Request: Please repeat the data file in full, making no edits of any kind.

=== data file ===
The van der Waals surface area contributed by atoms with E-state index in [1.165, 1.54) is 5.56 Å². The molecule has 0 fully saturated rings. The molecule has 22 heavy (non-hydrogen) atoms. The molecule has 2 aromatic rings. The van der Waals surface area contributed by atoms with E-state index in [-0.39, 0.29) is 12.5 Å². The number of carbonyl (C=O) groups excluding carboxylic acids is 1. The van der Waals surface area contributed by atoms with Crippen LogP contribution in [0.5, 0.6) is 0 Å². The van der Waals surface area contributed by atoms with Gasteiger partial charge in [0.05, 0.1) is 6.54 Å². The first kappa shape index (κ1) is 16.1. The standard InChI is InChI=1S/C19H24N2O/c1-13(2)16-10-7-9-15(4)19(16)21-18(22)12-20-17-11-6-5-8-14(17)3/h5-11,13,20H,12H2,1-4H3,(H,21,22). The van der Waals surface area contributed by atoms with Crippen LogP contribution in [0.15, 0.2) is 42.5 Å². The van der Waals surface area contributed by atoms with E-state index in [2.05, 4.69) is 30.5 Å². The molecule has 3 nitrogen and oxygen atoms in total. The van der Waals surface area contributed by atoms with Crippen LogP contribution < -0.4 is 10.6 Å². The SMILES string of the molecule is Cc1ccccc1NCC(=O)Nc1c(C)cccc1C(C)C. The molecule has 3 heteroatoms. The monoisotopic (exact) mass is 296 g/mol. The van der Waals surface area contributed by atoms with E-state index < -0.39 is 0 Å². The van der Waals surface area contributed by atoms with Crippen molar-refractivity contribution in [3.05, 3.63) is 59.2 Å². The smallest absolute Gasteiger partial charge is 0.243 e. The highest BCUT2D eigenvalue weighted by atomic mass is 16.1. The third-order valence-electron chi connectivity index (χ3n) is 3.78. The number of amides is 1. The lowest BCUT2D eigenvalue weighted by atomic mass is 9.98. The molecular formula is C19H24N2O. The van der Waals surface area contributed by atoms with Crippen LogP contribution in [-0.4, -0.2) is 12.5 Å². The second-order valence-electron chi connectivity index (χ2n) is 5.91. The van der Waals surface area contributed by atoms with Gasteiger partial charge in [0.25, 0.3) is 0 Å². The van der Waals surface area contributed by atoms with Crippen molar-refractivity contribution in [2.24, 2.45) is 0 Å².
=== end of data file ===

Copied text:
The van der Waals surface area contributed by atoms with E-state index in [1.165, 1.54) is 5.56 Å². The molecule has 0 fully saturated rings. The molecule has 22 heavy (non-hydrogen) atoms. The molecule has 2 aromatic rings. The van der Waals surface area contributed by atoms with E-state index in [-0.39, 0.29) is 12.5 Å². The number of carbonyl (C=O) groups excluding carboxylic acids is 1. The van der Waals surface area contributed by atoms with Crippen LogP contribution in [0.5, 0.6) is 0 Å². The van der Waals surface area contributed by atoms with Gasteiger partial charge in [0.05, 0.1) is 6.54 Å². The first kappa shape index (κ1) is 16.1. The standard InChI is InChI=1S/C19H24N2O/c1-13(2)16-10-7-9-15(4)19(16)21-18(22)12-20-17-11-6-5-8-14(17)3/h5-11,13,20H,12H2,1-4H3,(H,21,22). The van der Waals surface area contributed by atoms with Crippen LogP contribution in [0.15, 0.2) is 42.5 Å². The van der Waals surface area contributed by atoms with E-state index in [2.05, 4.69) is 30.5 Å². The molecule has 3 nitrogen and oxygen atoms in total. The van der Waals surface area contributed by atoms with Crippen LogP contribution < -0.4 is 10.6 Å². The SMILES string of the molecule is Cc1ccccc1NCC(=O)Nc1c(C)cccc1C(C)C. The molecule has 3 heteroatoms. The monoisotopic (exact) mass is 296 g/mol. The van der Waals surface area contributed by atoms with E-state index < -0.39 is 0 Å². The van der Waals surface area contributed by atoms with Crippen molar-refractivity contribution in [3.05, 3.63) is 59.2 Å². The smallest absolute Gasteiger partial charge is 0.243 e. The highest BCUT2D eigenvalue weighted by atomic mass is 16.1. The third-order valence-electron chi connectivity index (χ3n) is 3.78. The number of amides is 1. The lowest BCUT2D eigenvalue weighted by atomic mass is 9.98. The molecular formula is C19H24N2O. The van der Waals surface area contributed by atoms with Crippen LogP contribution in [-0.4, -0.2) is 12.5 Å². The second-order valence-electron chi connectivity index (χ2n) is 5.91. The van der Waals surface area contributed by atoms with Gasteiger partial charge in [0.25, 0.3) is 0 Å². The van der Waals surface area contributed by atoms with Crippen molar-refractivity contribution in [2.24, 2.45) is 0 Å².